It all started with a new cookbook: Goat: Meat, Milk, Cheese, by Bruce Weinstein and Mark Scarbrough. It got me thinking, why not host a caprine celebration? After all, it’s summer. And so far, it’s been goat oriented – from my reading list to my goat cheese CSA. So, I invited my closest friends over on Saturday to help me prepare an all goat blow-out.
“Goat is the world’s primary meat,” Mark Scarbrough writes in his introduction. So, off we went to meet some butchers. We saw kangaroo. Crocodile heads. And we met some cranky old goats. But no goat meat.
Four butcher shops later, we landed at Esposito's in Philadelphia’s Italian Market. At the counter, a kid with a buzz cut held up a bag of cubed, frozen meat. “This is all the goat we have,” he shrugged. And so I paid my three dollars and change per pound and dreamed of my pretty feast.
If I had been smart, I would have planned ahead and ordered fresh goat. Ah well. Call it my a caprine learning curve.
Next, our friend Matt sleuthed out some goat’s milk at Whole Foods. He called dibs on making goat paneer. Bless his heart. What other house guest comes to town and offers to curdle milk in your kitchen? I felt such adoration.
After a morning of Philly foraging, we rode home in a taxi, carrying bags of provisions.
We killed off a few pastries for lunch, then did some goat milk shots. Good stuff. Happy faces all around.
Then the paneer-making began in earnest. Matt boiled a gallon of goat’s milk, and when it started to smell cooked, he squeezed some limes into it. After curds formed, I watched him press out the whey, then form it into a cake.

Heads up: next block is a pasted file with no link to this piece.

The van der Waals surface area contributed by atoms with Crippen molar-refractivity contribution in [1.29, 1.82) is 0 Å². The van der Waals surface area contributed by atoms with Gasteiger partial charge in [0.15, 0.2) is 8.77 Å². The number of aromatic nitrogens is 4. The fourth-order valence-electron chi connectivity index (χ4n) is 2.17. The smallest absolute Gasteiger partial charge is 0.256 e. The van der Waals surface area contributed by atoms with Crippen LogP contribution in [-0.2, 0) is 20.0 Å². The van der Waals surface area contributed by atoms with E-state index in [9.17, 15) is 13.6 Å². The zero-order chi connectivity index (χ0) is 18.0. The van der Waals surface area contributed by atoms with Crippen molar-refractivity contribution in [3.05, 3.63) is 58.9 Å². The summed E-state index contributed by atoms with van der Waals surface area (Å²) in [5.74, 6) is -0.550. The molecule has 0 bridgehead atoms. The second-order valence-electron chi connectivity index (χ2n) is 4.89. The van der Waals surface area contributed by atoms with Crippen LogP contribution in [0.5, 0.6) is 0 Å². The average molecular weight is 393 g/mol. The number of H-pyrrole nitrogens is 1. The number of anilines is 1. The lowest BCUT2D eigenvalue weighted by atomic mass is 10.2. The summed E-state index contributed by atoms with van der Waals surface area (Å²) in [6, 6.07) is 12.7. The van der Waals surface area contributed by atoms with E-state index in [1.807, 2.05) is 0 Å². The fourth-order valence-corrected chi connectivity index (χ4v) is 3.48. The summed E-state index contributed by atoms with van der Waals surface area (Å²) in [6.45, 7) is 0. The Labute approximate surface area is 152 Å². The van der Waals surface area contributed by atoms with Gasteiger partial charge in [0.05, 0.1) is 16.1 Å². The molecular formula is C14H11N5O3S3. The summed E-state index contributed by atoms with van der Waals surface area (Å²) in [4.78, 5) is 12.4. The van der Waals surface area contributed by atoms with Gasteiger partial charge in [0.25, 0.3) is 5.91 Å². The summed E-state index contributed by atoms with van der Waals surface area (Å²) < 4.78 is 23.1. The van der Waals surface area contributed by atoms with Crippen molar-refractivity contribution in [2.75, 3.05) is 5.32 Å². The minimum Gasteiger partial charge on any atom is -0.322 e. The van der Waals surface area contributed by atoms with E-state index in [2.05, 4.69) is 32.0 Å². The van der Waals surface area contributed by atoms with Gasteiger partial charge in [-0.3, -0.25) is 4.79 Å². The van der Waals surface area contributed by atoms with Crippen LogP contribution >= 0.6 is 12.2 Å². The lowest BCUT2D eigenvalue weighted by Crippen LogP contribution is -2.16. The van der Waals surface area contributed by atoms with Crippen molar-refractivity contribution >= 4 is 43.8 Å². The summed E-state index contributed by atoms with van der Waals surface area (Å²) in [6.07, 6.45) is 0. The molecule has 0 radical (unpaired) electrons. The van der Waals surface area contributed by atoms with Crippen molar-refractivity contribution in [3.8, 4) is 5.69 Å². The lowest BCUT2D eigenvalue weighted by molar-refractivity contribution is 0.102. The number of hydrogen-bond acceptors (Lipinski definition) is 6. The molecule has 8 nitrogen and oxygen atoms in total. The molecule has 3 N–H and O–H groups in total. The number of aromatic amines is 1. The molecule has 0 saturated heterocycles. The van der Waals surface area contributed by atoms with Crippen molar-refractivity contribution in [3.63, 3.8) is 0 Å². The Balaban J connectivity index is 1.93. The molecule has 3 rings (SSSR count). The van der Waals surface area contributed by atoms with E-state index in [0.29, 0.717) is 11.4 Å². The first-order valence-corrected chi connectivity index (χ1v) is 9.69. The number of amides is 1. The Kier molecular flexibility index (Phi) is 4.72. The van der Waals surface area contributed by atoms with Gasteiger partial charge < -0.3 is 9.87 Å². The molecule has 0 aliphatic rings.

By then the goat cubes were thawed, and full-on marination began, using a recipe from Goat, which includes a bevy of terrific-sounding recipes, from goat cheese danishes to chicken-fried goat with goat milk gravy.
Goat meat flies “under our radar,” Scarbrough writes in his cookbook. “It’s got an earthiness that stands up well in deep braises and sophisticated stews – and even on the grill.” Because goat isn't popular in the U.S. (yet), it’s pristine as far as meat goes. “There are no hormones approved for goat production,” according to Scarbrough, “and few antibiotics to boot.”
Plus, goat is much lower in fat than any other meat -- compare 5.2 grams of fat per 6 oz. serving of goat to 12.6 grams in chicken, 15.8 in beef, 16.4 in pork, and 5.8 in lamb. Goat meat is lower in cholesterol, too. Humdinger.
Course #1: We started the night with an award-winning puck of Montchevre goat Brie from Belmont, WI. It was personally lugged home in ma suitcase from Madison, and I was glad to let the cheese state represent. This Mini Cabrie came highly recommended by Stuart Mammel, the cheesemonger at Willy Street Co-op. Hat tip, please.
For our beverage service, Monsieur Fromage – once a bartender – prepared backyard mint mojitos.
Course #2: Biryani with marinated goat paneer in yogurt sauce. Astonishingly good, though not very pretty (hence, no photos). Even the dog wimpered. The paneer was creamy and dense, not rubbery. I liked that Matt used limes in his paneer, rather than lemon juice. It gave the cheese a delicate, floral quality.
Course #3: Goat skewers with herb sauce and grilled vegetables. Friends, I take full blame for buying lousy goat meat. Most of it was tough as a naugahyde banquette, but very flavorful. Next time, I will pre-order goat or butcher the billy myself. The few tender bits were wonderful, and the marinade was so good -- packed with scallions, cilantro, and cardamom -- that we reserved some as a bread dip.
Now the Good News
Just as I was sitting down to write about this post, I saw an ad for an all-goat feast with, would you believe, the authors of this cookbook? The details are below. I, for one, am going. If you live in the Philadelphia area, please join me. I am told there will be goat gnocchi, roasted goat, and house-made aged goat cheese. Oh, I swoon.
If you live elsewhere, check out the authors' food blog. Their passion for goat is infectious, and I have a feeling they're at the forefront of a whole new meat wave.
Wed., June 22, $45/person 306 Market St., Philadelphia